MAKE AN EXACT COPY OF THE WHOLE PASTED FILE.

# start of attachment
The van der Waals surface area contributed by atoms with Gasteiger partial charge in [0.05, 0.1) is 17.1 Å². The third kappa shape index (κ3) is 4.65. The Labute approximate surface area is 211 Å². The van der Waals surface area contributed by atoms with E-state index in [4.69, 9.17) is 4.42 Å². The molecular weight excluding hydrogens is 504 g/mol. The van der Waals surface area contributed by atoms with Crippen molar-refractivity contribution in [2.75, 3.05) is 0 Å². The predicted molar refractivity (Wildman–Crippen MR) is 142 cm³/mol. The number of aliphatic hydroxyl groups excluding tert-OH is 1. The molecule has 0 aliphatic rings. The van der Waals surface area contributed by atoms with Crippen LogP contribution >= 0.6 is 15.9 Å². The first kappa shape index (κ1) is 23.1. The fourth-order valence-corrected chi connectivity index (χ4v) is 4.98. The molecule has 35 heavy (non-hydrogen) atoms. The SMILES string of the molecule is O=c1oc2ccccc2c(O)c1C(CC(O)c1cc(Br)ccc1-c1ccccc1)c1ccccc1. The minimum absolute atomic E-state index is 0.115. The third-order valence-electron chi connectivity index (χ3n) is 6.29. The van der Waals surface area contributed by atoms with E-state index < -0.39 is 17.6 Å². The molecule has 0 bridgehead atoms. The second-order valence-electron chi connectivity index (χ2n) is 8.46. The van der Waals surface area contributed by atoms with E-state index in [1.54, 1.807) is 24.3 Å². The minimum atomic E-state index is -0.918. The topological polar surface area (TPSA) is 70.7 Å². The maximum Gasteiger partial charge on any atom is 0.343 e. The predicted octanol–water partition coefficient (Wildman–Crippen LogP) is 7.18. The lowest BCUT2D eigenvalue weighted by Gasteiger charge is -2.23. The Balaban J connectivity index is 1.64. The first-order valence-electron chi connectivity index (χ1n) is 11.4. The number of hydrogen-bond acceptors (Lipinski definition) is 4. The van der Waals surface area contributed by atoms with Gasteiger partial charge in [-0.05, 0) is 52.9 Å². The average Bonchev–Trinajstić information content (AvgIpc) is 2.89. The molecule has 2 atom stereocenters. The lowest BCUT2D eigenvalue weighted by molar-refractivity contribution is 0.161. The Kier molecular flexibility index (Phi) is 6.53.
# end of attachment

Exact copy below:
The van der Waals surface area contributed by atoms with Gasteiger partial charge in [0.05, 0.1) is 17.1 Å². The third kappa shape index (κ3) is 4.65. The Labute approximate surface area is 211 Å². The van der Waals surface area contributed by atoms with E-state index in [4.69, 9.17) is 4.42 Å². The molecular weight excluding hydrogens is 504 g/mol. The van der Waals surface area contributed by atoms with Crippen molar-refractivity contribution in [2.75, 3.05) is 0 Å². The predicted molar refractivity (Wildman–Crippen MR) is 142 cm³/mol. The number of aliphatic hydroxyl groups excluding tert-OH is 1. The molecule has 0 aliphatic rings. The van der Waals surface area contributed by atoms with Crippen LogP contribution >= 0.6 is 15.9 Å². The first kappa shape index (κ1) is 23.1. The fourth-order valence-corrected chi connectivity index (χ4v) is 4.98. The molecule has 35 heavy (non-hydrogen) atoms. The SMILES string of the molecule is O=c1oc2ccccc2c(O)c1C(CC(O)c1cc(Br)ccc1-c1ccccc1)c1ccccc1. The minimum absolute atomic E-state index is 0.115. The third-order valence-electron chi connectivity index (χ3n) is 6.29. The van der Waals surface area contributed by atoms with E-state index < -0.39 is 17.6 Å². The molecule has 0 bridgehead atoms. The second-order valence-electron chi connectivity index (χ2n) is 8.46. The van der Waals surface area contributed by atoms with E-state index in [1.54, 1.807) is 24.3 Å². The minimum atomic E-state index is -0.918. The topological polar surface area (TPSA) is 70.7 Å². The maximum Gasteiger partial charge on any atom is 0.343 e. The predicted octanol–water partition coefficient (Wildman–Crippen LogP) is 7.18. The lowest BCUT2D eigenvalue weighted by Gasteiger charge is -2.23. The Balaban J connectivity index is 1.64. The first-order valence-electron chi connectivity index (χ1n) is 11.4. The number of hydrogen-bond acceptors (Lipinski definition) is 4. The van der Waals surface area contributed by atoms with Gasteiger partial charge in [-0.05, 0) is 52.9 Å². The average Bonchev–Trinajstić information content (AvgIpc) is 2.89. The molecule has 2 atom stereocenters. The lowest BCUT2D eigenvalue weighted by molar-refractivity contribution is 0.161. The Kier molecular flexibility index (Phi) is 6.53.